Issue 47: Review – Freestylist

Manufacturer: Skyburner Kites
Model: Freestylist
Wingspan: 88″
Height: 41″
Weight: 298g
Type of kite:
Polyvalent (tricks and precision)
Materials: Nylon, Skyshark p-200.
Source for test kite: Manufacturer
Available from these fine retailers: A Wind of Change, The Kite Shoppe

Photos by Robert Randolph

Quality of Construction
The Freestylist’s construction is fantastic. The seams are flat fell and nicely sewn. The Nose is clean as is the leading edge and wingtips. The standoff area is sufficiently stiff as is the entire trailing edge. The yo-yo stoppers have tendency to bend too far forward on occasion. The spine lies on a thick seam and is well protected. In general this is a kite that will not fail in any manner due to construction. ‘Over-sewn’ in a good way and common sense reigns throughout.

Simple 3 point bridle with angle of attack adjustments.

Design Features and Tuning
The freestylist is fairly basic in terms of features or tuning. Yo-yo stoppers, tail weight and APA connectors are stock. There’s very little else that’s needed for the kite to fly and trick well. Luckily, as the kite stands stock it is fantastic and needs little changing.

Wind Range
Wind range is published as 4mph-25mph. While the kite flies good enough above 15mph, the pull became somewhat much for me. I can deal with a good amount of pull, but in higher winds if you’re off to the side attempting a trick and a gust catches you as you drift towards center your feet better be well grounded.

Amount of Pull and Sensitivity
As noted above, the pull in higher winds can become slightly overwhelming. In average winds this is fantastic though! The kite is always available and ready to give feedback before, during and after a trick or corner. There is always a solid connection with the kite during the entire flight time. Unusual Flight Behaviors
Very little that I could attribute to anything but flyer preference. Turtle is a bit shallow, but lazy susans are still easily accessible. Strongest Tricks
Very nice 540’s and axels. Cascades and half-axels are clean and very nice looking. Surprisingly the freestylist has some of the hardest to miss wapdowaps I’ve seen on any kite other than the Jumping Jack Flash. Backspins are extremely easy on this kite as well. The freestylist yo-yo’s quickly and straight as well.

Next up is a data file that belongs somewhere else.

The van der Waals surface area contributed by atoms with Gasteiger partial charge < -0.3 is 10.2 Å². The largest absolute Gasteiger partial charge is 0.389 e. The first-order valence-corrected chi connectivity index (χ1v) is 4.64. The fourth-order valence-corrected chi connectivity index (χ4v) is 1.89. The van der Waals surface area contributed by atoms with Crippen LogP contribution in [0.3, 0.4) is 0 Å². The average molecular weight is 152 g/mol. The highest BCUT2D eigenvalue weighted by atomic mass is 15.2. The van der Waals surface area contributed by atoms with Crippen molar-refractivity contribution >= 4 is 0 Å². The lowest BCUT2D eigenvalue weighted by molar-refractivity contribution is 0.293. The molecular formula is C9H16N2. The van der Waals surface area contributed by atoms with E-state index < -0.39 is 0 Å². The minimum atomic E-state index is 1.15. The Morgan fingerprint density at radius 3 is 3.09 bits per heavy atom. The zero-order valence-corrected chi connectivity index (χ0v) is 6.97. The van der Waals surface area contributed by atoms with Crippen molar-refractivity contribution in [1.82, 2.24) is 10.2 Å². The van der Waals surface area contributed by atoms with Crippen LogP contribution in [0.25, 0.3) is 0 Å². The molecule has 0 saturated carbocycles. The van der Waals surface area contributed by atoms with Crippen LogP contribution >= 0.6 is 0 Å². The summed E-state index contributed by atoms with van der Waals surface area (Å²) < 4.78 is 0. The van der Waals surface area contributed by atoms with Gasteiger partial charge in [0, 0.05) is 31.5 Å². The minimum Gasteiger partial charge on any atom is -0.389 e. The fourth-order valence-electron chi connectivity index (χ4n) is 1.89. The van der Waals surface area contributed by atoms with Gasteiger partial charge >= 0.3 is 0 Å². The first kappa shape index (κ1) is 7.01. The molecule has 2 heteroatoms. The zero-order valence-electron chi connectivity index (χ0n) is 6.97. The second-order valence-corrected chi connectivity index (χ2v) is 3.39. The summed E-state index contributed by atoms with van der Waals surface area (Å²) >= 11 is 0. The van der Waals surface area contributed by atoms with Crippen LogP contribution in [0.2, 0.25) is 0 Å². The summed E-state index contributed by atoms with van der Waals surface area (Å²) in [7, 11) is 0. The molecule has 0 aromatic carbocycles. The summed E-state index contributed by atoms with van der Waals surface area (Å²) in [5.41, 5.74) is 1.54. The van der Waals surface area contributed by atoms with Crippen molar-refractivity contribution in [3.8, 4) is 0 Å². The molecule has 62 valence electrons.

Most Challenging Tricks
I found the comete to be nearly impossible for the first few hours of flight, and even with much attuning to the kite’s personally it was still hard to execute and choppy. Pretty much everything else was readily available though.

Precision (corners, tracking, speed)
GREAT TRACKING! Corners are tight and feel wobbly, but by sight there is no wobble to be seen. I believe it was said best by John Barresi at KTAI, “I’d fly precision with this for sure.” What better endorsement than that? Similarities and Differences to Other Kites
There is a very certain Skyburner feel to the freestylist. I can’t think of any other kite to compare the freestylist with.

It most certainly does not fall in line with kites like the Nirvana or Sea Devil. There is no “french” feel to it, and it lacks any angular flair to the tricks. Perhaps it could be brought closer to the side of a gemini, rollier and softer, but with great precision abilities.

Flying Experience
My first time flying the freestylist was after a chat with Jon Trennepohl about it and straight out to the beach. The winds were in the 13-15mph range and my first impression was based on the heavy pull of the kite. On the edge of the window there was a lot of fun to be had. Watching some other fliers do tip stabs on rooftops certainly was a treat. Later the next day as the winds came down it was a lot clearer how nice of a kite the Freestylist is to fly.

There’s something relaxing about the Freestylist. During a 540, while the kite cleanly and flatly rotates, you don’t lose feel on the lines like with many kites. I completed neglected to try any “advanced” tricks for the first 2 days of flying the kite. It was so much fun just to do cascades, 540’s, yo-yo’s, axels and simple groundwork. No struggle with the kite to get a clean trick.

As later outings came I began going on with the various tricks out there today. I was very pleasantly surprised to see how easy the kite wapdowaps. You can pull off very ‘dirty’ wapdowaps and the kite will exit cleanly. Yo-fade and crazy copter are not easy, but they are doable. Backspins are great and can be thrown in reverse without much ado. Tip stabs and 2-point landings are clean and elegant and jacob’s ladders roll form position to position with grace.

The one thing that I noticed, is the comete is very hard to execute on the Freestylist. With good execution the positions are choppy and sometimes under-‘rotate’. On the other hand the torpille is very easy to execute.

I enjoyed flying figures in lighter winds more so than with other standard kites. There is still a good feedback on the lines and the kite does not become squirrely or unmanageable like many kites do as the wind comes down. I personally get bored very quickly if I’m not practicing tricks or relaxing and tricking, but with the freestylist I very much enjoyed flying the kite. This is even with it’s reputable tricking abilities.

The Freestylist is a great all-around kite. For lack of a better description, the Freestylist has an “American” feel that needs to become more available in the kite market. The freestylist is very moderately priced and a more relaxing and solid alternative to more radical kites in the price range.

Available from these fine retailers: A Wind of Change

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Author:Robert Randolph

A relatively new enthusiast, Robert Randolph has accumulated and tested quite a collection of kites, advancing rapidly in trick skill and kite knowledge since he started flying in 2005.

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